ArtsAutosBooksBusinessEducationEntertainmentFamilyFashionFoodGamesGenderHealthHolidaysHomeHubPagesPersonal FinancePetsPoliticsReligionSportsTechnologyTravel

Cymbal repair guide

Updated on September 30, 2010

In life of every drummer there is a moment when their precious cymbals cracks. When this happens you feel like your world just fell apart, and you immediately start thinking about costs it will take to replace the cymbal. Because cymbals are so expensive there is never the right time to buy them. So what to do now? Repair it!

When dealing with any cymbal crack, is that if you continue to play the cymbal – the crack will get bigger. If you want to prevent that, you must act fast or it will ruin your cymbal completely. That is why it is so important to spot cracks early. The smaller the crack, the less work it will require to remove it.

With quality cymbals, right method and execution, you can get pretty good final result. On the other hand, with low-end cymbals the sound will go from acceptable to awful or even horrible. Sometimes the final effect is outstanding and you can end up with completely new sound to add to your kit.

Some ways of „fixing” a cymbal you might have heard of are: drilling holes, cutting, soldering or using an epoxy. None is ideal, but some are better than other. On to the methods!

Methods shown here are for informational purposes only. All of them are unreversible. If you use any of them you do so on your own risk! If you are inexperienced in use of any tool discussed here, consult and ask for help people with proper experience. Wear protective gloves and eye protection. Read the manuals before using power tools or epoxy. Remember – safety above all else. Hereby you acknowledge that you do not make any claims towards me, based on the use of information shown in this article.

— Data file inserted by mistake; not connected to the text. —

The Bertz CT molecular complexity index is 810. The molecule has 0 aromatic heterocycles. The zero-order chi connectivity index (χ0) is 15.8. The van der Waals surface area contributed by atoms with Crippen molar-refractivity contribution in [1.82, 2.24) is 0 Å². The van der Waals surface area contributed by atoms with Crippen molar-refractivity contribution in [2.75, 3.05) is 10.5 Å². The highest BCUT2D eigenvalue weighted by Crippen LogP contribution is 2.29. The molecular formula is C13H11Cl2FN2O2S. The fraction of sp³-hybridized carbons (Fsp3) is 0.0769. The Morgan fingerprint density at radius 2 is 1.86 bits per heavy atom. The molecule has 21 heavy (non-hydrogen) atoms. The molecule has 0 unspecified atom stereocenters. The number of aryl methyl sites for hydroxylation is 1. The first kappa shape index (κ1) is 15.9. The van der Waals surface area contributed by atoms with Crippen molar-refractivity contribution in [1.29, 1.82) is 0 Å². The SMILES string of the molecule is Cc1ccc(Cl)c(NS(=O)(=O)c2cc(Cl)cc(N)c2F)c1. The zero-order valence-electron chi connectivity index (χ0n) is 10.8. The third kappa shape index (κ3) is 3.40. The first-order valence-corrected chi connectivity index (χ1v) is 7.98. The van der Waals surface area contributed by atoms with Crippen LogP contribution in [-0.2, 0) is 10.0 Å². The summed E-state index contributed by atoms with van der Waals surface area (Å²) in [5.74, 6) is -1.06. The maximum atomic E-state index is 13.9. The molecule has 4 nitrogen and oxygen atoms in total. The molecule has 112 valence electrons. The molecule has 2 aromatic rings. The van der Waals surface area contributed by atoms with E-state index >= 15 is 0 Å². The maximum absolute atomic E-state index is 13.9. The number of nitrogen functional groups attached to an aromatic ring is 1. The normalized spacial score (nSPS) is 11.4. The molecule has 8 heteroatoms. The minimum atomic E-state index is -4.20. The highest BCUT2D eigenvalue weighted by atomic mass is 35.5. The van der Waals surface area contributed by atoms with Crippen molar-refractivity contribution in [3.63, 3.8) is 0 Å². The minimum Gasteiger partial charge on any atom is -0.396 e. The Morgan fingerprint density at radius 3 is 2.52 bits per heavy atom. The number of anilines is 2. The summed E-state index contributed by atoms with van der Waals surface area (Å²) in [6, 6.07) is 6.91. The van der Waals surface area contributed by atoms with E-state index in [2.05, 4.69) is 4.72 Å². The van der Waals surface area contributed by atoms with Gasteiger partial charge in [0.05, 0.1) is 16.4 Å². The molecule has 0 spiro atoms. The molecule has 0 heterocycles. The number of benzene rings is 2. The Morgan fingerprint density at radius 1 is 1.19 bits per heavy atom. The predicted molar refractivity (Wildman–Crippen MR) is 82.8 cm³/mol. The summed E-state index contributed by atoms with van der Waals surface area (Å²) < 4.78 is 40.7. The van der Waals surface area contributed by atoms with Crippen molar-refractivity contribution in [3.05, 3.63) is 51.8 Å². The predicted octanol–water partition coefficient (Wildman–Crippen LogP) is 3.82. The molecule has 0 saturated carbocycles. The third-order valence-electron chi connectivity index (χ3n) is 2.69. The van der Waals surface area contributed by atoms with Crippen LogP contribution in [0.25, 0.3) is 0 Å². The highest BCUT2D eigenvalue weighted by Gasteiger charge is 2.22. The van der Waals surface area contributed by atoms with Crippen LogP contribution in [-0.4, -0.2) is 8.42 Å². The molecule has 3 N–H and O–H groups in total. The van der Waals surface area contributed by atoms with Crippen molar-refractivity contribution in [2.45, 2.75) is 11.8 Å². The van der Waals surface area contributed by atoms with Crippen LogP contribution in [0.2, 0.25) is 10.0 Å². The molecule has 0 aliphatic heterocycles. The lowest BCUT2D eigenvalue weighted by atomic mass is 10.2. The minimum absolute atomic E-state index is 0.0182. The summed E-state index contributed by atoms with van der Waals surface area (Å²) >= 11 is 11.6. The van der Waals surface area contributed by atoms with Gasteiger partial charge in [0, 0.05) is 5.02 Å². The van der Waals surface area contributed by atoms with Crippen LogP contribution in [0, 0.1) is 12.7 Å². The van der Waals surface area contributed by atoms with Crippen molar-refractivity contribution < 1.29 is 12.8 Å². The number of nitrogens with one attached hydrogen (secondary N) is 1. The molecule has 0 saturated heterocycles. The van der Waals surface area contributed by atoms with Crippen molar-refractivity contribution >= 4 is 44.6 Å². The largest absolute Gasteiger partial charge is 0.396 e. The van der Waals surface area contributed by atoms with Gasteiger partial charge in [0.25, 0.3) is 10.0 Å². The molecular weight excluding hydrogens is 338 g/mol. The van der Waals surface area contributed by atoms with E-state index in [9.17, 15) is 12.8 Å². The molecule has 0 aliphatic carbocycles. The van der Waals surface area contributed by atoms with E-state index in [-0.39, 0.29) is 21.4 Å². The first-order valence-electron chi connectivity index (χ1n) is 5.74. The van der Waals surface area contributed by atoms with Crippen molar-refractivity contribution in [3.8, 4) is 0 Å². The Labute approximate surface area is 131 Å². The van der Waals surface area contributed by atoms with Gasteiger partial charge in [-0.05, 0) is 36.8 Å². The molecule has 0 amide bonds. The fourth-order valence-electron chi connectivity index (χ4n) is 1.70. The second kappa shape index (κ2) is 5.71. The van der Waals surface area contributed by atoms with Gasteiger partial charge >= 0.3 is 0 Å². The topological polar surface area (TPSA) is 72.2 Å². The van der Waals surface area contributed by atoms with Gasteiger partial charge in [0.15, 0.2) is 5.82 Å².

You don't want any of your cymbal to look like this.  2010 photo by AK8000
You don't want any of your cymbal to look like this. 2010 photo by AK8000


Probably the easiest, and least invasive is using an epoxy to seal the crack. This is acceptable if you are not a hard hitter, and you plan to buy a replacement soon. Unfortunately the epoxy is not going to last long because of very small contact area.

How to apply: Set up a cymbal stand, and mount the cracked cymbal (if it is not mounted), so it can hang flat. Adjust the height so it is against your stomach for easy access. Mix the epoxy and push it into a crack. Wipe the excess with soft cloth. Then hit a cymbal with your drumstick (not too hard!), and let it vibrate. The epoxy will move further into the crack. Then repeat the process until your are satisfied (two to three times total should do the trick). Do not play the cymbal for a few days.

Some people claim that after applying the epoxy you should heat it to strenghten it (using oven for example), but I would not recommend that. You will destroy the cymbal coating and soften the alloy. This will waste the cymbal sound and bring new cracks very soon. Always use an epoxy that does not require high temperatures to harden.

Drilling holes

One of the better methods to fight cracks in cymbals. Unfortunately it is not so easy to apply as one could think. Obviously you need a drill motor and some kind of vice to hold the cymbal (watch out to not bend it!). If you do not have the experience with handling the drill, better ask someone experienced for help.